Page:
Her Meta never told her exactly who her parents were. There were Moms, which stood for
mother of the moment
, who tended to her upbringing for years, then handed her off to another Mom. All her previous Moms stayed in the background, ready to help.
She only knew for sure that some pair among the sixty or so in her Meta had given birth to her genetically. But which pair? She had often wondered. It was usually reassuring that the genetic parents sometimes did not themselves recall—and sometimes it was not reassuring at all.
But then, growing up was not supposed to be easy. One Mom remarked offhandedly, “It’s the toughest work you’ll ever do.” For a long while Cley had thought this an exaggeration. Now she was not so sure she could even do it.
The troubling question was, when was growing up over? Maybe never.
So she took her earliest Mom as a model. That Mom was a stocky, affable woman of wide smile and high cheekbones. Cley had good, trim cheekbones like hers but had grown to be slim, tall, muscular, small-breasted. Were these differences clues to her father’s genes? She wished she had gotten more cleavage and an easier manner. But even Cley knew that gene combinations were not so simple.
In late childhood, when she first started to fret over such matters, she had mentioned her vague ideas about her father to her then-nominal Mom, who said, “You don’t need to know, dear, and anyway, he’s far away.”
“See the horizon?”
“Beyond those mountains?” She had never been that far.
“You’re looking at the wrong part of the view.”
This she did not understand at all, and so she pestered Mom for days. Only once did Mom’s patient smile fade. “You’ve had something caught crosswise in you all week, my girl.”
“But I need to know—”
“You need to get inside there and turn it right-wise. Go meditate a bit.”
She liked meditation, the feeling of lifting off the stolid, solid Earth and soaring up a solemn mountain of herself. It was satisfying. Three members of her Meta did little else. But it wasn’t for her. It made her feel wonderfully at peace, but eventually even peace got boring. She felt a restlessness that she hoped reflected the horizon-hopping aspect of her father.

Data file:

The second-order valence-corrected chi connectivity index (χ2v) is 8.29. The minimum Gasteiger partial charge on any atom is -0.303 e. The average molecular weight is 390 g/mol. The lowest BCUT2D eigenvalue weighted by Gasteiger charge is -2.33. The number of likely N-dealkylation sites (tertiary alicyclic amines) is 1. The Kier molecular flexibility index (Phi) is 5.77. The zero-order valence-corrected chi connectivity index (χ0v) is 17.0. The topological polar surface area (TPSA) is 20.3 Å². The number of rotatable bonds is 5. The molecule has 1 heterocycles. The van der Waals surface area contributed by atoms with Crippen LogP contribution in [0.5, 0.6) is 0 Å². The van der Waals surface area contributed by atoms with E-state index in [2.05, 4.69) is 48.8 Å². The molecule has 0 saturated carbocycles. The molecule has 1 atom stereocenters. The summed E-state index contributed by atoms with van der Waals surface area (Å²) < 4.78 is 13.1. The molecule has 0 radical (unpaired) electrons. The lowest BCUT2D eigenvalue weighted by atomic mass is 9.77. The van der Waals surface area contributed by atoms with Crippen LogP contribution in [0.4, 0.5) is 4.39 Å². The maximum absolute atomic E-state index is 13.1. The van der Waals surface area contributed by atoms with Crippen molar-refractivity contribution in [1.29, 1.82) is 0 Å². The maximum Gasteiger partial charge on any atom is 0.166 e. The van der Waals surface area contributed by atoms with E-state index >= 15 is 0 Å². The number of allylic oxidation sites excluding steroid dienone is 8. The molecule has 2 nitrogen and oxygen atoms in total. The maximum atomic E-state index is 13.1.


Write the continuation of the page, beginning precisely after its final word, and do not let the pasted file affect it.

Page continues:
“Was he like me?” she would ask Mom.
Mom gave her an arched eyebrow, no more. “Oh, yes, he was plenty self-full.”
To be full of self the Meta discouraged. Naturals were supposed to embody the primordial art of merging with the ancient world of forests and animals, to lose themselves in it. Naturals were to stay where and what they were, merging with the ample lands being reshaped by higher folk.
The word stung Cley.
“Self-full?” she fretted to one of her girlfriends. They were lying out on a fused stone parapet, lazily watching piping work-birds build their cute layer houses. It seemed a good time for gal-pal talk. “Really?”
“Um,” the friend said tactfully. “Maybe a little self-absorbed; could be, yup.”
“But is that really bad?”
“Y’know, worrying about it is self-full in itself.”
“Uh… Oh.” Caught in a logical trap. “Let’s talk about something else, then.”
Privately, she thought that having the spirit to leave the Meta was, well, a way of making oneself…better. Different. Another idea the Meta discouraged.
But then, there were Supras around, glimpsed as they passed through the Meta’s territory on their mysterious, important business. Supras were reminders that some people really
more than you. Worse, Supras were better in ways that were not even easy to put a finger on. Even the Supra children of her age were daunting. They ignored her, of course.
Cley had no more species politics than a bird, and not even one of the smart birds, either. Still, being snubbed went beyond theory, straight to the gut. So she inverted the snobbery, in her mind making Originals the true, secret elite, and the Supras into just afterthoughts. That worked, for a year or two.
The whole subject—sociogenetics, her inboards classified it when she went to them for background—was far too complicated. And ancient, as well. The torrent of information from her inboards made her think about it with a curious, dispassionate distance. She guessed that was how real grown-ups thought. It was a bit sobering to know that so much wisdom was buried in her spine somewhere, ready to leap into her head whenever she prompted the inboard summons.
The means of making a fresh person were so complex, she learned, that old ideas like simple parenting, with strictly assignable designer DNA, were useless. Meta loved her, brought her to the verge of first maturity, and so fell heir to the usual blame for the traumas everyone suffered just in getting that far.
Many women in her Meta Mommed Cley, as their time came available and their interest allowed. Some years it was smiling, big-breasted Andramana, and other years it was lean, cool, analytical Iratain. Others, too, maybe half a dozen—each fine in their moments, then receding into the background as others came to the fore.